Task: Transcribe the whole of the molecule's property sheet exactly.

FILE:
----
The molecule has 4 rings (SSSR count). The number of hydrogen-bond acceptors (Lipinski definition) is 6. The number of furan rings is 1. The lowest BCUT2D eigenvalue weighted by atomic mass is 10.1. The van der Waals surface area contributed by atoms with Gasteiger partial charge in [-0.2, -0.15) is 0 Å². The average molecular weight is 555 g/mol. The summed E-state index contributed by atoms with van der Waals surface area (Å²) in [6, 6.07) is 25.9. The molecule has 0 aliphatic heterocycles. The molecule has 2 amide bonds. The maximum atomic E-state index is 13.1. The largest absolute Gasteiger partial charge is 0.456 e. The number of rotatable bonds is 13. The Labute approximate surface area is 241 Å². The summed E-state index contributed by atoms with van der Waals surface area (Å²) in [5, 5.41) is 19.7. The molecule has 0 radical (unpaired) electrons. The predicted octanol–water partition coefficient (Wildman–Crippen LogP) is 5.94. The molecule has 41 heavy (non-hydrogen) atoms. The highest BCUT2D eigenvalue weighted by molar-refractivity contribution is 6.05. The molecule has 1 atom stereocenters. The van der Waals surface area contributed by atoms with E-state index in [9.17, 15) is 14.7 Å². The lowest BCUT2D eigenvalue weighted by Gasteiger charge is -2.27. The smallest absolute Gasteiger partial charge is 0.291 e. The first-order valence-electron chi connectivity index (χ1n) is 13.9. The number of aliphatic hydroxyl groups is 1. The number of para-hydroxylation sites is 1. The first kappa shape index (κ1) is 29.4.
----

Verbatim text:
The molecule has 4 rings (SSSR count). The number of hydrogen-bond acceptors (Lipinski definition) is 6. The number of furan rings is 1. The lowest BCUT2D eigenvalue weighted by atomic mass is 10.1. The van der Waals surface area contributed by atoms with Gasteiger partial charge in [-0.2, -0.15) is 0 Å². The average molecular weight is 555 g/mol. The summed E-state index contributed by atoms with van der Waals surface area (Å²) in [6, 6.07) is 25.9. The molecule has 0 aliphatic heterocycles. The molecule has 2 amide bonds. The maximum atomic E-state index is 13.1. The largest absolute Gasteiger partial charge is 0.456 e. The number of rotatable bonds is 13. The Labute approximate surface area is 241 Å². The summed E-state index contributed by atoms with van der Waals surface area (Å²) in [5, 5.41) is 19.7. The molecule has 0 radical (unpaired) electrons. The predicted octanol–water partition coefficient (Wildman–Crippen LogP) is 5.94. The molecule has 41 heavy (non-hydrogen) atoms. The highest BCUT2D eigenvalue weighted by molar-refractivity contribution is 6.05. The molecule has 1 atom stereocenters. The van der Waals surface area contributed by atoms with E-state index in [9.17, 15) is 14.7 Å². The lowest BCUT2D eigenvalue weighted by Gasteiger charge is -2.27. The smallest absolute Gasteiger partial charge is 0.291 e. The first-order valence-electron chi connectivity index (χ1n) is 13.9. The number of aliphatic hydroxyl groups is 1. The number of para-hydroxylation sites is 1. The first kappa shape index (κ1) is 29.4.